People Break Down Which European Things They're Glad We Don't Have In America


Europeans certainly have their fair share of observations and criticisms of the United States.

The lack of gun control and the lack of affordable health care are probably the top two domestic issues that boggle the mind, but its the little things, too. It's interesting how so many places in the U.S. are open 24/7 for example.

Americans, by contrast, find it odd that so many things in Europe close so early. And what's the deal with paying to use public restrooms? (No, that's not the case everywhere; I've been to Europe quite a few times and have never had to pay to use a restroom.)

Things got interesting once the online community was asked, "Americans of Reddit, what about Europe makes you go 'Thank goodness we don't have that here?'"Americans of Reddit, what about Europe makes you go 'Thank goodness we don't have that here?'"

"I was at a coffee shop..."

Things closing really early.

I was at a coffee shop doing homework when studying abroad. By around 3 they came up to me and kicked me out since they were about to close.

In the US, coffee shops are often open pretty late for people to study, so that was weird to me.

Other than that, I think living in Europe would be wonderful.


"It's been years..."


It's been years since I've been to Europe. Hell, it's been before places here started banning smoking. But I do remember a ton of smoking.


"I love Europe..."

Canadian here. I love Europe but the population density and crowds there is enough to drive me crazy.

Don't get me wrong, there are places that are less populous but there is nothing like going out into Canadian country and not seeing another soul.


"The lack of accessibility..."

The lack of accessibility for people with physical disabilities. I lived in the UK (specifically London) for a few months and I'd always think "HOW is a person with a wheel chair supposed to get through this city?"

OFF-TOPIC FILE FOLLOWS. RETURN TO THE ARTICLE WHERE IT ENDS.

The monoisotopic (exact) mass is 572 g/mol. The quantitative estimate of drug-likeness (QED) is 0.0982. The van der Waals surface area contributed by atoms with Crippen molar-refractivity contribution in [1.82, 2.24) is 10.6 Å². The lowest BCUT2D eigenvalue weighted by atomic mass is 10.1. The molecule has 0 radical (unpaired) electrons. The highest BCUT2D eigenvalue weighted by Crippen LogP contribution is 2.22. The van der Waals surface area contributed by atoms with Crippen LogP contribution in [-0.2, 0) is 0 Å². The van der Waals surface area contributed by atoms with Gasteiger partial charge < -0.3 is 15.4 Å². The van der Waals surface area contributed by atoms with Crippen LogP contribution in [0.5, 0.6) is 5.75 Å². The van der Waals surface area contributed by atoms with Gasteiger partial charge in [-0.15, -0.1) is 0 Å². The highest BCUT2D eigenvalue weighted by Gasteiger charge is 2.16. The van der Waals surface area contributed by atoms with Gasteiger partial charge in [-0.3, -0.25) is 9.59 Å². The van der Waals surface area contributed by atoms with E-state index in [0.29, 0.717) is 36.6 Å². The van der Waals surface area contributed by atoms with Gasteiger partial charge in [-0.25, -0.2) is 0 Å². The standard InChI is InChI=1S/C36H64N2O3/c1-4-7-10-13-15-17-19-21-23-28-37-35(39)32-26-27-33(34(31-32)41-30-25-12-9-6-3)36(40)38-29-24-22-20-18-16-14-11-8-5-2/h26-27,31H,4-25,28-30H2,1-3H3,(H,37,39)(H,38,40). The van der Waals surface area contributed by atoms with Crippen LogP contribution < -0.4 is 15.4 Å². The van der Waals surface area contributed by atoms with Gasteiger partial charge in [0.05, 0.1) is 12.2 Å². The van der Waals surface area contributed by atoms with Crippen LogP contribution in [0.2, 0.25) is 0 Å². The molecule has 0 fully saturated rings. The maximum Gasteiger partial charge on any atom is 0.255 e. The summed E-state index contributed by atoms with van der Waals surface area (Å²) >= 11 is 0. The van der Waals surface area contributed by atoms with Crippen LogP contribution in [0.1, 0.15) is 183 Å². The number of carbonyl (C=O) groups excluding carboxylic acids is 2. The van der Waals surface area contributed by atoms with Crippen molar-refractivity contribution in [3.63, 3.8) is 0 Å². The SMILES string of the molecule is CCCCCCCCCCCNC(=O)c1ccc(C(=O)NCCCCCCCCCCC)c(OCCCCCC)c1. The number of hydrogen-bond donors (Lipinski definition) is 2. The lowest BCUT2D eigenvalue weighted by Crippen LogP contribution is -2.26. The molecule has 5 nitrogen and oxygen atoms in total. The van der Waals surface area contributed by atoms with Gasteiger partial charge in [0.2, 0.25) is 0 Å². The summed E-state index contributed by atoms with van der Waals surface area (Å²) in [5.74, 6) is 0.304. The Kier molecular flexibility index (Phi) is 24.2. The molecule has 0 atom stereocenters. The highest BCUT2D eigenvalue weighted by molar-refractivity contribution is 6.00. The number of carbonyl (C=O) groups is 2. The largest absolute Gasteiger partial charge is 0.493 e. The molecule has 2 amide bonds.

"In America..."

How hard it is to get meals outside of mealtime.

In America, regardless of what hour of the day it is, you can be reasonably sure of finding some kind of restaurant open. Even at 2 am you can find a Denny's or something. Most restaurants (outside of really fancy places) don't close down between mealtimes, so you can go in at any time during operating hours to get food.

Compare that to places where all the restaurants are only open during mealtime hours, and you're out of luck if you get hungry at 10 in the morning.


"My grandparents..."

Paying for public restrooms. Honestly I wonder how the elderly manage being out and about. My grandparents and stepmother pee about every 30 minutes, sometimes more, and it would cost a small fortune while traveling as most restrooms I saw were at least 2 euros, sometimes 5 euros to use.


"I remember..."

I am European (well, I was until a few weeks ago, but that's a different story), but I hate how in some countries such as Spain, Turkey and Greece, the sewage systems can't handle toilet paper so you're expected to put it in a bin beside the toilet. I remember being at a waterpark in Corfu and the bin was overflowing with used toilet paper, nasty stuff.


"Every building..."

France is an amazing place that is in a shocking state of disrepair. The stop light under the Louvre is loomed with brown duct tape. Every building needs to be power washed and the highways have weeds growing on them. The entire place could use new curb and gutter.


"I can deal..."

I've only been to Europe once, specifically Germany, Austria, and Switzerland. There's a lot that they do better but the one thing I didn't like was that sparkling water is somewhat standard there and also that they don't ice their drinks. I can deal with no free refills and the fact that water isn't free (and I was prepared for that), but I HATE sparkling water. I didn't know I had to ask for "no gas" at first and that was an unpleasant surprise.


"The lack..."

The lack of public lands and wilderness areas. The general lack of wildlife.

The public holds ownership of 640 million acres of incredible landscapes, and all wildlife is publicly owned, managed in trust by different agencies. I can plant my feet anywhere on that ground and feel completely free, it is as much mine as anyone elses.

I've spent a lot of time in Europe, including two 18 month stints in Budapest and Rotterdam. I love a lot of the culture, the architecture, and history. I fully plan to return to visit. I am unable to live somewhere long term where I can't take to the wilderness and roam free whenever I want. It might be the most beautiful thing about the United States.


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